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New 12"x16" FB Prints and Some Hand Coloring

Its been some time since I have done some FB prints in 12x16" size. I like bigger print sizes but with FB there is always the drying and flattening problem. I wrote an article about a solution for 8x10" prints which I use regularly and like the results. I scaled this up not too long ago for 12x16" and my initial trial resulted in some damage to the paper in the corner. This mimicked a comment made by a reader when he had tried to scale up a similar solution. Though the damage and distortion was limited it did discourage me.

I let the problem roll around in my head until I decided to do more prints. I had an unopened box of Ilford MGIV FB Classic and I wanted to try it. I decided I could reduce the paper tension by clamping the edges with less force. This worked flawlessly. Flat prints with no damage. I will give a complete report in a later post.

For this I chose some photos my brother took while we were on a backpacking trip in the Maze district in Canyonlands in Utah. He used his Hasselblad with an 80mm lens. He shot some color and black and white. I treasure these photos as he died young and not too many years after this trip. I describe our adventure here on my blog. The canyons, though spectacular in their full color, reveal some very nice textures and patinas when seen in black and white. I really enjoy this in the photos I have from these areas.

The first is a cottonwood tree  in the valley floor. I did the conventional split contrast test strips and settled on #5 at 22 seconds and #00 at 16 seconds. This was too light a print which I would use later for some hand coloring work. It  also did not have enough contrast in the rock wall. Next was #5 at 22 seconds and #2 at 22 seconds. Too dark particularly in the tree leaves. I left it there and went on to another print before returning the next day feeling nagged that I had not made my best effort.

Not only was the tree too dark but the slender section of sky above the canyon rim was white. This was because it was overcast that day and over-exposed. So I tried #5 at 22 seconds but dodged the tree for about 11 seconds. and moved to #1 filter for 22 seconds instead of #00 and burnt the sky on the #1 filter for 22 additional seconds. The rest of the print was great but the sky showed no improvement.

Reluctantly I dragged out the paper flashing technique. I say reluctantly because I have to completely change the enlarger setup as I use the enlarger to flash the paper. I also had to create a flash test strip for this paper. The test strip indicated 6 seconds of flash to move up the toe of the curve. So with the flashed paper I repeated what I had done before and the resulting print looked great. I was pleased overall; a little darker than the previous print (to be expected when one flashes the paper) and the sky had a little tone to keep it distinct from the margins. The result is below.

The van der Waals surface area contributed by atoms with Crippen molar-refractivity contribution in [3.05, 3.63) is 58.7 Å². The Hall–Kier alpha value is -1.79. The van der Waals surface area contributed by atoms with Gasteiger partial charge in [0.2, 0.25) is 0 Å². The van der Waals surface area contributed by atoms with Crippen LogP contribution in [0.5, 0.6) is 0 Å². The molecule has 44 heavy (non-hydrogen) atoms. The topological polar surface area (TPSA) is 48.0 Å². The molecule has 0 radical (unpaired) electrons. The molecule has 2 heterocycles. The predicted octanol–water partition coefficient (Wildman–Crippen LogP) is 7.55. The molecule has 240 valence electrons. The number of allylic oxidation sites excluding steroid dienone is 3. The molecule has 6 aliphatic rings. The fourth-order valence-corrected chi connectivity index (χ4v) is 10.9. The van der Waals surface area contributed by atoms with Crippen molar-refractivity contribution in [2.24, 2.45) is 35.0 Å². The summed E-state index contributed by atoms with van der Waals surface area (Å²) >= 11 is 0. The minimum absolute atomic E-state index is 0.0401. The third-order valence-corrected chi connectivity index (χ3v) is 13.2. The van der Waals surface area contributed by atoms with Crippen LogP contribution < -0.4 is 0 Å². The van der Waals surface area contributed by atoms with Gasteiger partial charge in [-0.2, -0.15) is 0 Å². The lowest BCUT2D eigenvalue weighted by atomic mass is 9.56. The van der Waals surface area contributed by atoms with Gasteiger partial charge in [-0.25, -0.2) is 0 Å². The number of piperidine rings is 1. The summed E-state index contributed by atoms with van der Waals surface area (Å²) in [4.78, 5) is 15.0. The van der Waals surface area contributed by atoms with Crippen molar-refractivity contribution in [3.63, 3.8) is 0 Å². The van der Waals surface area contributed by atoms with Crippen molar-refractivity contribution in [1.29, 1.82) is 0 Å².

Maze Cottonwood 12x16" Print Ilford MGIV Classic FB
The other print I made was a juniper tree in the same canyon. The juniper is emblematic of the high desert in Arizona and Utah. Its dark green foliage and bright powder blue berries always stand out. This print was more straight forward and after a test strip I nailed it with two prints. The first was good but dark enough that some detail was lost in the tree itself. Slightly lighter and it really brought out the texture and details. No sky in the shot also helped.
Maze Juniper 12x16" Print Ilford MGIV Classic FB
Finally I took the too-light print of the Maze cottonwood to try my hand at hand coloring. I bought some time ago a Kodak set of oil paints for hand coloring of photos. These were available new in the 1930's.

The paints were still good though some of the tubes leak. (I don't think I would recommend this approach if you are serious, it is much cheaper than a new set but also messier.) The glossy paper was not the best to use for hand coloring as the paper needs a little texture or tooth to effectively pick up the paint. However the result was reasonably satisfying. I had color photos from the trip to help  with the color rendering. The scanner does not do justice here as there was some glare in portions of the scan that give the color a washed-out appearance in some areas. Good fun to give it a try though.
Maze Cottonwood 12x16" Print Ilford MGIV Classic FB
Hand colored with Kodak Oils

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